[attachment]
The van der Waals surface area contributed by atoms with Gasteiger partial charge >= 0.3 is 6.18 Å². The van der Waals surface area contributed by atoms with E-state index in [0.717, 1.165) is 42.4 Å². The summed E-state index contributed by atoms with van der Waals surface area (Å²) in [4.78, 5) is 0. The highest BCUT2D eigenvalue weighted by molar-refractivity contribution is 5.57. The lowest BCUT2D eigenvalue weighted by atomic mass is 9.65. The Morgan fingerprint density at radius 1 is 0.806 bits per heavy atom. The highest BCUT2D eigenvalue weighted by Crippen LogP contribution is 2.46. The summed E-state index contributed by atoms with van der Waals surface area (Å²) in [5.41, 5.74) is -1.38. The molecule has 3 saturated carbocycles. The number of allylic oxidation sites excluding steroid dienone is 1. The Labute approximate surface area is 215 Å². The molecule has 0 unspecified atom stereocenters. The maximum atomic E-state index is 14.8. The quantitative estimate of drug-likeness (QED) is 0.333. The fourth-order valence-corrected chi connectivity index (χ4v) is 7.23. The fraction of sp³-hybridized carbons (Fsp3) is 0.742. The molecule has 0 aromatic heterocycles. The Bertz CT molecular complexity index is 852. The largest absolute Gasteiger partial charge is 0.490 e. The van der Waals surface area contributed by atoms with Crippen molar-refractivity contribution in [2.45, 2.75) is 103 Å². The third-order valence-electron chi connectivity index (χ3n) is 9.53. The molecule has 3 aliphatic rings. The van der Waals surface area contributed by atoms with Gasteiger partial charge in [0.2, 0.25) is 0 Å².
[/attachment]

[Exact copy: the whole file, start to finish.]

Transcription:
The van der Waals surface area contributed by atoms with Gasteiger partial charge >= 0.3 is 6.18 Å². The van der Waals surface area contributed by atoms with E-state index in [0.717, 1.165) is 42.4 Å². The summed E-state index contributed by atoms with van der Waals surface area (Å²) in [4.78, 5) is 0. The highest BCUT2D eigenvalue weighted by molar-refractivity contribution is 5.57. The lowest BCUT2D eigenvalue weighted by atomic mass is 9.65. The Morgan fingerprint density at radius 1 is 0.806 bits per heavy atom. The highest BCUT2D eigenvalue weighted by Crippen LogP contribution is 2.46. The summed E-state index contributed by atoms with van der Waals surface area (Å²) in [5.41, 5.74) is -1.38. The molecule has 3 saturated carbocycles. The number of allylic oxidation sites excluding steroid dienone is 1. The Labute approximate surface area is 215 Å². The molecule has 0 unspecified atom stereocenters. The maximum atomic E-state index is 14.8. The quantitative estimate of drug-likeness (QED) is 0.333. The fourth-order valence-corrected chi connectivity index (χ4v) is 7.23. The fraction of sp³-hybridized carbons (Fsp3) is 0.742. The molecule has 0 aromatic heterocycles. The Bertz CT molecular complexity index is 852. The largest absolute Gasteiger partial charge is 0.490 e. The van der Waals surface area contributed by atoms with Crippen molar-refractivity contribution in [2.45, 2.75) is 103 Å². The third-order valence-electron chi connectivity index (χ3n) is 9.53. The molecule has 3 aliphatic rings. The van der Waals surface area contributed by atoms with Gasteiger partial charge in [0.2, 0.25) is 0 Å².